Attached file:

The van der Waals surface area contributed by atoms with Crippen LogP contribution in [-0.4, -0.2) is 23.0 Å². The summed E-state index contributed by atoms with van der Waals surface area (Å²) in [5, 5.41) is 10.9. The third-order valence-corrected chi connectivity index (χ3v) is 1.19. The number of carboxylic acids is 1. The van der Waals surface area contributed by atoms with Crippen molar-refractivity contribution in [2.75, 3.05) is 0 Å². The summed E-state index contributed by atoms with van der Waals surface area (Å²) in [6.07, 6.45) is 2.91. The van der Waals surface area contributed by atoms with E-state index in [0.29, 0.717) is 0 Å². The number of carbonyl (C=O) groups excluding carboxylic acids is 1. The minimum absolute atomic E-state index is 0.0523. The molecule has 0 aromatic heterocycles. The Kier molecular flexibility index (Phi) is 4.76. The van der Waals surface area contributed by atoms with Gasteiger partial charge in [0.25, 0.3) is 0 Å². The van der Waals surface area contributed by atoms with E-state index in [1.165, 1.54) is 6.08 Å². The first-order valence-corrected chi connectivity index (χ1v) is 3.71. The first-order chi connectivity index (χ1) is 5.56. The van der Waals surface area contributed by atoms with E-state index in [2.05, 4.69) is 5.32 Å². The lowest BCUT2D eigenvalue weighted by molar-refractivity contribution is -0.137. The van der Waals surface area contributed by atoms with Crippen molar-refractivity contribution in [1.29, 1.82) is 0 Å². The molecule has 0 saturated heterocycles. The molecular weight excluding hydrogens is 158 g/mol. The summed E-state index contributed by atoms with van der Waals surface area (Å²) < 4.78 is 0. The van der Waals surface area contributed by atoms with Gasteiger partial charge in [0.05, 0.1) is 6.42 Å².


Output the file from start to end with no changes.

The van der Waals surface area contributed by atoms with Crippen LogP contribution in [-0.4, -0.2) is 23.0 Å². The summed E-state index contributed by atoms with van der Waals surface area (Å²) in [5, 5.41) is 10.9. The third-order valence-corrected chi connectivity index (χ3v) is 1.19. The number of carboxylic acids is 1. The van der Waals surface area contributed by atoms with Crippen molar-refractivity contribution in [2.75, 3.05) is 0 Å². The summed E-state index contributed by atoms with van der Waals surface area (Å²) in [6.07, 6.45) is 2.91. The van der Waals surface area contributed by atoms with E-state index in [0.29, 0.717) is 0 Å². The number of carbonyl (C=O) groups excluding carboxylic acids is 1. The minimum absolute atomic E-state index is 0.0523. The molecule has 0 aromatic heterocycles. The Kier molecular flexibility index (Phi) is 4.76. The van der Waals surface area contributed by atoms with Gasteiger partial charge in [0.25, 0.3) is 0 Å². The van der Waals surface area contributed by atoms with E-state index in [1.165, 1.54) is 6.08 Å². The first-order valence-corrected chi connectivity index (χ1v) is 3.71. The first-order chi connectivity index (χ1) is 5.56. The van der Waals surface area contributed by atoms with E-state index in [2.05, 4.69) is 5.32 Å². The lowest BCUT2D eigenvalue weighted by molar-refractivity contribution is -0.137. The van der Waals surface area contributed by atoms with Crippen molar-refractivity contribution in [1.29, 1.82) is 0 Å². The molecule has 0 saturated heterocycles. The molecular weight excluding hydrogens is 158 g/mol. The summed E-state index contributed by atoms with van der Waals surface area (Å²) < 4.78 is 0. The van der Waals surface area contributed by atoms with Gasteiger partial charge in [0.05, 0.1) is 6.42 Å².